Voters in five Colorado counties said on Tuesday they want to form their own state. But the breakaway regions face almost impossible constitutional and political obstacles.
If you didn’t catch the story, 11 counties decided to post a question in Tuesday’s elections in Colorado about leaving their current state to form a new state called North Colorado. Five counties approved the vote in a straw-poll referendum and asked their commissioners to pursue secession.
The North Colorado movement supporters claim that their counties have little in common with more urbanized parts of the state, and they are unhappy with state-wide laws about gun control and energy standards.
The question posed in the 11 counties was this: “Shall the Board of County Commissioners of ___ County, in concert with the county commissioners of other Colorado counties, pursue becoming the 51st state of the United States of America?”
After their limited victory, the movement’s supporter’s switched course and said they will try a different tactic: redrawing Colorado’s state senate to resemble the United States Senate, so each county would have the same number of representatives.
And while that move would surely encounter legal issues, the idea of carving out a new state from an existing state was a non-starter.
Before and after the vote in Colorado, most analysts and media types were focusing on the steep constitutional hurdle involved in splitting a state in two.
In Article 4 of the Constitution, there is a process for admitting new states, including ones that are split off from existing states.
“New States may be admitted by the Congress into this Union; but no new States shall be formed or erected within the Jurisdiction of any other State; nor any State be formed by the Junction of two or more States, or parts of States, without the Consent of the Legislatures of the States concerned as well as of the Congress,” says Section 3 of the article.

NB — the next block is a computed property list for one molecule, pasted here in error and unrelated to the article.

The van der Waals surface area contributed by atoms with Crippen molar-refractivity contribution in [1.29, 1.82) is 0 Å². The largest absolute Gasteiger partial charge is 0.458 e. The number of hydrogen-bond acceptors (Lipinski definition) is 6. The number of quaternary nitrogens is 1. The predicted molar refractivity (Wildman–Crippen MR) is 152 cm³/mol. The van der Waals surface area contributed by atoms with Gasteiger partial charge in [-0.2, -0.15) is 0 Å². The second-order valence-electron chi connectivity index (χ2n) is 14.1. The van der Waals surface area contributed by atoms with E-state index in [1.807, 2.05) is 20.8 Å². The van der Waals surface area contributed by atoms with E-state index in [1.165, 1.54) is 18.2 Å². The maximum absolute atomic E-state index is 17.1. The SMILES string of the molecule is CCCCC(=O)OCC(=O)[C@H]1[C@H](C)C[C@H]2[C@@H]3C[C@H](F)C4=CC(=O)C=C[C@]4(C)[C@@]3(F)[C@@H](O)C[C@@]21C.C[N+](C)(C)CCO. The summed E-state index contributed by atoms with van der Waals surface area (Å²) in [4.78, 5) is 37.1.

And in fact, two states have been formed since 1789 by a legally approved secession process from an existing state. In 1820, Maine was created as a state independent of Massachusetts, as part of the Missouri compromise.
In 1863 West Virginia became a state during the Civil War under unusual circumstances, after a Union-approved government was named for Virginia, from which West Virginia then seceded. (Tennessee also joined the Union in 1796 as a former part of North Carolina, but it was considered a government territory for an interim period.)
The constitutional barrier for splitting a state, based on those facts, seems steeper than even creating new amendments. If you are keeping score at home, there have been 17 amendments passed since 1789, and two states directly formed from other states.
The most-significant barrier is political as well as constitutional. As we’ve documented before in the cases of Puerto Rico and the District of Columbia possibly seeking statehood, the addition of one new state to the Union creates two new Senators and at least some new Representatives in the House.
With the balance of power so close in Congress, a compromise would need to be reached to admit an equal number of Democrats and Republicans as new members.
So in North Colorado’s case, a second new state would need to be part of any statehood deal, in a scenario like the one that occurred with Hawaii and Alaska’s addition to the United States in 1959.
One possible candidate could be Baja Arizona, a southern region of the state that has a secession movement. And there has been an on-going debate for years in California about the distinct differences between the northern and southern parts of the state.
The oddest candidate is the Northwest Angle, a remote region of Minnesota. The township has approximately 120 people and it was created by a mapmaker’s error. It is actually attached to Manitoba and only accessible by land through Canada.
In 1997, the Angle’s residents threatened secession during a fishing-rights dispute. Cooler heads prevailed, and for now, the tourist spot remains part of Minnesota.
Recent Constitution Daily Stories